Thursday, June 15, 2017

An Open Letter To Lee Rowley MP





Image result for Lee Rowley MP
Dear Lee Rowley,

You will appreciate that as I first joined the Labour Party almost 60 years ago, voted Labour in 16 subsequent General Elections and served as the Labour MP for North East Derbyshire for 18 years, that I am not a supporter of yours. But on specific items in politics, opponents can sometimes find themselves looking in a similar direction. So on the matter below I am attempting to be helpful, in the hope that you can deliver on a matter of common concern.

During your election campaign you made numbers of commitments against moves towards fracking operations on the Bramleymoor Lane site near Marsh Lane in your constituency. It is quite likely that the stance you took was a key factor in your election.

Hopefully, you will now use your position as MP to press the case against INEOS pursuing its intentions in that area. Yet in doing so you may need to act as something of a rebel against the Government's current stance. The Government's minority position does, however, give you some leverage for the pursuit of your expressed concerns.

There are a number of early avenues which you can pursue. When I served as an MP from 1987 I only tended to come across these in bits and pieces. But you don't have this luxury as the Bramleymoor Lane situation is on top of us. Below I give something of a menu for you to draw from. What can be done and when, will (of course) rest upon passing opportunities.

First of all, you can put your name in to the Speaker to make your maiden speech as soon as possible. Some new MPs are even lucky enough to be called to do this during the initial debate on the Queen's Speech. Your maiden speech will then give you a clear opportunity to raise opposition to the Bramleymoor Lane proposal. For with a maiden speech you are not stuck to the subject matter of the issues under discussion.

You can then pursue numbers of other parliamentary avenues. For instance, you can quickly apply for an Adjournment Debate on the matter. This provides a half hour session at the end of the day, during which you can press your case. A relevant Government Minister will respond to you in that time, giving you a chance for then to intervene - especially if the Minister isn't being helpful. There are no votes on Adjournment Debates, but they are valuable for raising and pursuing concerns. And  on the back of such a debate, you can seek to get a meeting in the Government Minister's Office where you could lead a deputation from (say) "Eckington Against Fracking".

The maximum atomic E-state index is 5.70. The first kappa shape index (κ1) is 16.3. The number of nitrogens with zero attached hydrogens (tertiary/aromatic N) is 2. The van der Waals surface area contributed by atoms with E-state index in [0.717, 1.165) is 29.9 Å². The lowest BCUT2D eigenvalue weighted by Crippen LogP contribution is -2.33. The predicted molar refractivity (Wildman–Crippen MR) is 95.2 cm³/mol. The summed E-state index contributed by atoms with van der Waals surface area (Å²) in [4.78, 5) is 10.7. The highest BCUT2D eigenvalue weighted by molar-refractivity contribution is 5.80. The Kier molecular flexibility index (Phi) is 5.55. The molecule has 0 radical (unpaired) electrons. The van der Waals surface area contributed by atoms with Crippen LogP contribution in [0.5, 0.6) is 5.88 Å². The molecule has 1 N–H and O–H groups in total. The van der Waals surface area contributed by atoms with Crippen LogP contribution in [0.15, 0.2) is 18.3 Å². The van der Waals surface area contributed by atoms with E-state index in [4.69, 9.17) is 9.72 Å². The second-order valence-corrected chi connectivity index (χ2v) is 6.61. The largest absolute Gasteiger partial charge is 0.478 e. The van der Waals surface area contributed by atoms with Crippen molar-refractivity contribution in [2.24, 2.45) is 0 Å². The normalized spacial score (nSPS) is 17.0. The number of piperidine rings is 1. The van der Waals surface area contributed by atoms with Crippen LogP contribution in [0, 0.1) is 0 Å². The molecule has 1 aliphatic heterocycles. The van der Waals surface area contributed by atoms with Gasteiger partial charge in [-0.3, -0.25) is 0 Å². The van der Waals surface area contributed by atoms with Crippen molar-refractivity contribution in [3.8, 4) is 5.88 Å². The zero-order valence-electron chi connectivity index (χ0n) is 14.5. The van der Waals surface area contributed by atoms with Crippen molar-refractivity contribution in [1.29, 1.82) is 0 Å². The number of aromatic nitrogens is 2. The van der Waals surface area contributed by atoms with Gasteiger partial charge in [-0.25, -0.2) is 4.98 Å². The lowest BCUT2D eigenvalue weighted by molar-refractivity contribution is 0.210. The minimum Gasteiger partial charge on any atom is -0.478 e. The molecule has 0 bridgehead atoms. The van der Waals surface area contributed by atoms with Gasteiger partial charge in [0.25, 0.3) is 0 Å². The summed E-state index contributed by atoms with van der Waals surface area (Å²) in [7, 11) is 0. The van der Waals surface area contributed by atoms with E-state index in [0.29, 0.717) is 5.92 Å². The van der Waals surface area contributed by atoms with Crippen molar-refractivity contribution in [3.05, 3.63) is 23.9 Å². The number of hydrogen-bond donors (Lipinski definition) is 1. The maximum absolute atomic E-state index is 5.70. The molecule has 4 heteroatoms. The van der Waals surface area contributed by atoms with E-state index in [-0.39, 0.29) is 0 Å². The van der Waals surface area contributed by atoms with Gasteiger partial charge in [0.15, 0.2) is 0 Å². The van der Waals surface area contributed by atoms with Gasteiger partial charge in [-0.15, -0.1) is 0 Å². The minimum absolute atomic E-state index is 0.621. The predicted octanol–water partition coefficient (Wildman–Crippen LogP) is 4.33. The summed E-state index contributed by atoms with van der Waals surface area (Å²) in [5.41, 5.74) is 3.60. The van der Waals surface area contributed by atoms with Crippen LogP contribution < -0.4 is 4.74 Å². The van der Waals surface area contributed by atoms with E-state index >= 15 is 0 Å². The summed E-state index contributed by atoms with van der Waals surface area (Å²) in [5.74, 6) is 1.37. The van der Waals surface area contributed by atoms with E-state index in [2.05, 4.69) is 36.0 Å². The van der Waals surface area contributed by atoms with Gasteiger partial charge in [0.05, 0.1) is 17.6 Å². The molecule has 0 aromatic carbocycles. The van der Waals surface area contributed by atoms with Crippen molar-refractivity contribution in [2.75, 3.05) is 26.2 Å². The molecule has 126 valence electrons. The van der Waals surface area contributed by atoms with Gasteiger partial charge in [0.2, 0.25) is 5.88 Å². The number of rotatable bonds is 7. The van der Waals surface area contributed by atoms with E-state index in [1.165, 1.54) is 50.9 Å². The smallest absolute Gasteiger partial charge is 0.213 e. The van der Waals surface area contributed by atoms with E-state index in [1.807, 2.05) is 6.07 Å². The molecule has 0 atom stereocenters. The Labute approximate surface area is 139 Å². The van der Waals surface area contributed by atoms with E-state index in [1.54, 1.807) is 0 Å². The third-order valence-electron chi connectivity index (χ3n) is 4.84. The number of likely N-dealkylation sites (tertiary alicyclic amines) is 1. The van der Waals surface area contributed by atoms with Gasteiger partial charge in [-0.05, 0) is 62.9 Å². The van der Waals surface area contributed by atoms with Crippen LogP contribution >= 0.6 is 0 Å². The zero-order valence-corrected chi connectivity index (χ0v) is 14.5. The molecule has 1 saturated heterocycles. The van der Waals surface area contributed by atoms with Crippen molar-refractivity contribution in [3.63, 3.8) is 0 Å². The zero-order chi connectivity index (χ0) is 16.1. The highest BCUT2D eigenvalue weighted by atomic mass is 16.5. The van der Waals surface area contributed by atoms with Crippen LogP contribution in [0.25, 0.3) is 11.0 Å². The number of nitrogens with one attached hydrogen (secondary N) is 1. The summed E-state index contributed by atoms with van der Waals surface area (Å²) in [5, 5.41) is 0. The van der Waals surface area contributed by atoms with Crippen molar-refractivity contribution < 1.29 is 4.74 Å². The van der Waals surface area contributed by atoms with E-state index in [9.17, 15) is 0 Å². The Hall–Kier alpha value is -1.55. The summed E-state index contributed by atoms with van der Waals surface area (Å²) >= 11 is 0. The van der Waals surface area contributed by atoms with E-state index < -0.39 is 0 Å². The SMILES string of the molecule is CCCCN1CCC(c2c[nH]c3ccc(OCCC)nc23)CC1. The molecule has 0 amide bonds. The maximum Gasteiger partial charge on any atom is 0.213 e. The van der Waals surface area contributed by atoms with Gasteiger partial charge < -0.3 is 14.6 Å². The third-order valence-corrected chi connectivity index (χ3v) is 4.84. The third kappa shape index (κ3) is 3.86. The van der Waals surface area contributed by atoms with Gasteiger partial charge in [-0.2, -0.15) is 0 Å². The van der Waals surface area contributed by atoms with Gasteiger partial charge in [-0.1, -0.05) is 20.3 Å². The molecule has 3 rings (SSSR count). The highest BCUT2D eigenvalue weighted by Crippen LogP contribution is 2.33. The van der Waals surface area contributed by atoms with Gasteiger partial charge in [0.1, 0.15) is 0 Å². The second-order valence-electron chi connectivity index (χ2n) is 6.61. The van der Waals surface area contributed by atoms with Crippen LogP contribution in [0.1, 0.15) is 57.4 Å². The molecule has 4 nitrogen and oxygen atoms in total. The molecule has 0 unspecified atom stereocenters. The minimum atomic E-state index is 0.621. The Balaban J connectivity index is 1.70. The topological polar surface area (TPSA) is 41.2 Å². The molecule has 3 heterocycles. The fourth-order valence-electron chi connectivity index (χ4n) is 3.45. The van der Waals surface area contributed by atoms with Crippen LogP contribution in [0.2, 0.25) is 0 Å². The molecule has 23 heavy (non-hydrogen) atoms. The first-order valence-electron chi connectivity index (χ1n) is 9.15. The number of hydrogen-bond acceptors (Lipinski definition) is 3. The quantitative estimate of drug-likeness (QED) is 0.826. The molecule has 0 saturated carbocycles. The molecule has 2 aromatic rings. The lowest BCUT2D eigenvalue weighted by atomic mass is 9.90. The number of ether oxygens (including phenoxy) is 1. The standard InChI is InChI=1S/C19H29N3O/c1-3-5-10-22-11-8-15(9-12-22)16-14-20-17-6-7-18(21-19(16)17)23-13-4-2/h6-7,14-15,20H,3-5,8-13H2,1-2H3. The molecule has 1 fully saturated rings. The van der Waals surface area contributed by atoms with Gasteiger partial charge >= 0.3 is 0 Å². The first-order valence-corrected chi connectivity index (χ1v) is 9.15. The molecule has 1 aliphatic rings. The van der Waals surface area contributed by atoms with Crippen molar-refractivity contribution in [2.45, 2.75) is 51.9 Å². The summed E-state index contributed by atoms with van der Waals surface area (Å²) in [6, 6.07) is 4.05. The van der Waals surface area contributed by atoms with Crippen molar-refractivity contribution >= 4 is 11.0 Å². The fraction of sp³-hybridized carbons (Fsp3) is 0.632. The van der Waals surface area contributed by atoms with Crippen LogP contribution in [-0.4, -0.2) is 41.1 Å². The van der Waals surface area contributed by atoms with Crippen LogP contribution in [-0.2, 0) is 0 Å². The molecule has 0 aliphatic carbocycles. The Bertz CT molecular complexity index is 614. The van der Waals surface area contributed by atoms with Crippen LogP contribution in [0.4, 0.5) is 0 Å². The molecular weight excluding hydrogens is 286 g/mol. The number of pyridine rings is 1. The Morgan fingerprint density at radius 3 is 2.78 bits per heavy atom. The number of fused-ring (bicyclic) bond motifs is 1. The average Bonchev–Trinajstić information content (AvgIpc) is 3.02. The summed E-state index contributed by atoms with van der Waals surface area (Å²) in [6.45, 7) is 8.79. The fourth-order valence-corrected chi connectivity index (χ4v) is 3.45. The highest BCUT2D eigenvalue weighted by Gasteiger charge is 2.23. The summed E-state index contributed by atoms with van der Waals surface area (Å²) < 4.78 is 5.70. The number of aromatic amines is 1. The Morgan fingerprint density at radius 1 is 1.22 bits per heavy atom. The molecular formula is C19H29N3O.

You could also then seek to introduce a "Ten Minute Rule Bill" to place a ban on the Bramleymoor Lane development. That would give you ten minutes in which to spell out your case. If the Commons then agreed to the Bill being printed, you can announce the names of a dozen or so MPs who have agreed to back your measure - perhaps on a cross party basis. If the Government is not happy with your proposal, it will move to block further advances to your measure by its control over various parliamentary procedures. But your efforts will gain support in your constituency and add to your (and our) pressures.

To find out who might join you in supporting your efforts you can always put down an Early Day Motion (EDM), spelling out what you are seeking on the matter. The convention is that front-benchers won't sign these specific forms of EDM, but it will help you to discover what wider support you have amongst back-bench MPs on a cross-party basis.  

You will then have other avenues to pursue to further your case. These include parliamentary questions to relevant Government Ministers, weekly questions on the future business of the Commons (during which you can refer to your EDM) and a debate in Westminster Hall.

There is always the possibility that when the Government know what you are up to, they will make significant concessions to you to contain your pressures. You will, of course, find private avenues within the Parliamentary Conservative Party to pursue your concerns.

You also need to be in touch with the Conservative administration at the Derbyshire County Council to seek to block the initial application for the Marsh Lane area.

I hope that the avenues I have outlined are helpful to you on this issue.

Yours sincerely,
Harry Barnes.





3 comments:

carolhutch said...

Clive Betts has promised support to oppose fracking at Marsh Lane and work in a cross party environment

Harry Barnes said...

I will e-mail Clive to see if he can both stimulate and assist Lee Rowley to deliver in parliament on the issue - starting perhaps with Rowley's maiden speech.

Harry Barnes said...


Some four hours ago, Lee Rowley made his maiden speech in the Commons. On our local fracking dangers he contributed the following sentence - "We have a fracking proposal in the beautiful Moss valley, which my constituents neither want nor wish to see happen, and I will support them in their opposition for as long as it is on the table." It is a useful start, but before the summer recess we need some urgent follow up action. As indicated above, there are numbers of avenues open to him. He can now seek an Adjournment Debate concentrated on the topic itself. Submit an Early Day Motion on the issue, drawing on as wide an area of cross party support as he can. Seek Oral and Written Questions to be answered by relevant Government Ministers. And seek to take a local deputation on the issue to meet the appropriate Government Minister. There are other options. Our MP should persistently be at the front of our fight.